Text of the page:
Cramp

Cramp is the name given to prolonged and painful contraction of a muscle. It can occur as a result of imbalance in body salts, particularly sodium, potassium and calcium. Distance runners who become dehydrated and salt depleted are at risk. It can also happen in muscles which are repeatedly exercised over a long period, such as writer’s cramp.

It can also happen when a muscle is stretched after a long period of inactivity, so it can come on first thing in the morning when you get out of bed. It can also be a side effect of some drugs.

Maintaining a proper salt balance, proper warm up and cool down exercises can help together with vigorous massage of the affected muscle. Oxygen starvation due to to restricted blood supply can cause cramp as can a lactic acid build up due to excessive exercise.

Cramp is often seen as a symptom of an underlying problems. Night cramps may be due to impaired blood supply or mineral deficiencies. Angina ic cramp of the heart muscle, whereas cramp of the blood vessels due to atherosclerosis is known as intermittent claudication. Hormonal changes in mentruating women results in pre-menstrual cramps.

It is important to address the cause of the cramps. Symptoms can be helped by using anti-spasmodics.

 

Nutritional Supplements that could help. (Refer to the individual supplement for cautions in use.)

Supplement/Herb What it does Dosage
Calcium Needed for proper muscle relaxation 800-1200mg daily
Magnesium Needed to relax muscles, helps reduce spasms. A common mineral deficiency. 300mg twice daily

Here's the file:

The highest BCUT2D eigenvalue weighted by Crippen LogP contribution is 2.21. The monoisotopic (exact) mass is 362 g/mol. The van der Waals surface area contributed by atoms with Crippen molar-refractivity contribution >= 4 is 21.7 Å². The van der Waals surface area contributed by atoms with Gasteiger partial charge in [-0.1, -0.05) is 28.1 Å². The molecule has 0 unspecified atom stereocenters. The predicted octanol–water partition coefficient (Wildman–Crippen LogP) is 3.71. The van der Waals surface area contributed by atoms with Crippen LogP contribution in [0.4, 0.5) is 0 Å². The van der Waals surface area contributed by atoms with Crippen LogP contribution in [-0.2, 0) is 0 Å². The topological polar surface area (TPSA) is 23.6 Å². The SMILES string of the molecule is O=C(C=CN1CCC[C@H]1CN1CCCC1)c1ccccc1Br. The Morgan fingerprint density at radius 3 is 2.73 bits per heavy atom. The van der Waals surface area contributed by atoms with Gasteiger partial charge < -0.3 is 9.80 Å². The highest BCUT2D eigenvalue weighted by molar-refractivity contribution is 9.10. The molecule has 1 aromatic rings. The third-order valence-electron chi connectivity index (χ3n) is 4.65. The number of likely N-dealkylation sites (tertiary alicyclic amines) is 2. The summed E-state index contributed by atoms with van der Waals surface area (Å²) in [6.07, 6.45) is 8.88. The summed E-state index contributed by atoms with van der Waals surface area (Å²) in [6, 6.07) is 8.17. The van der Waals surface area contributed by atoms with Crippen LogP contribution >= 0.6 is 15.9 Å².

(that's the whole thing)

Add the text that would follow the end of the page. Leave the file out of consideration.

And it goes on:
Multimineral To correct mineral deficiencies High potency formula 1 hour before bedtime
Vitamin E Helps oxygenation fo red blood cells, support cardiovascular health. 400iu 1 -2 times daily.
Vitamin B Complex To help provide energy to the muscles. High potency formula as directed.
Dolomite A source of calcium and magnesium As directed
Anti-spasmodic herbs can help relieve cramps and have fewer side effects:
Black Cohosh Anti-spasmodic, helps reduce muscle spasm. As directed
Gingko biloba Helps improve blood flow where cramp is due to poor circulation. As directed
Valerian Anti-spasmodic. Potent sedative that gives mild pain relief. Useful if cramps are caused by stress. 500mg 2 to 3 times daily

 

Diet and Lifestyle Factors

Cut down on refined food such as white flour, bread, pasta, rice, cake, biscuits, sugar and coffee as they deplete minerals such as magnesium and potassium.

Eat a well balanced diet with a wide variety of different foods to provide the minerals needed for normal muscle function.

Almonds, sesame seeds, and brazil nuts are rich in calcium, potassium and magnesium.

Include fresh fruits and vegetables, especially bananas, raw cauliflower, dates, apricots, jacket potatoes, seafood, leafy greens, avocado, steak, mackerel and beans which are all good sources of potassium and magnesium.

Drink plenty of water to avoid dehydration.

Night cramps in the legs can be helped by stretching the calf muscles before bedtime. An evening walk can exercise the leg muscles and improve circulation.

Aromatherapy massage with ginger, geranium or cypress oils can help improve circulation and reduce cramping.

 

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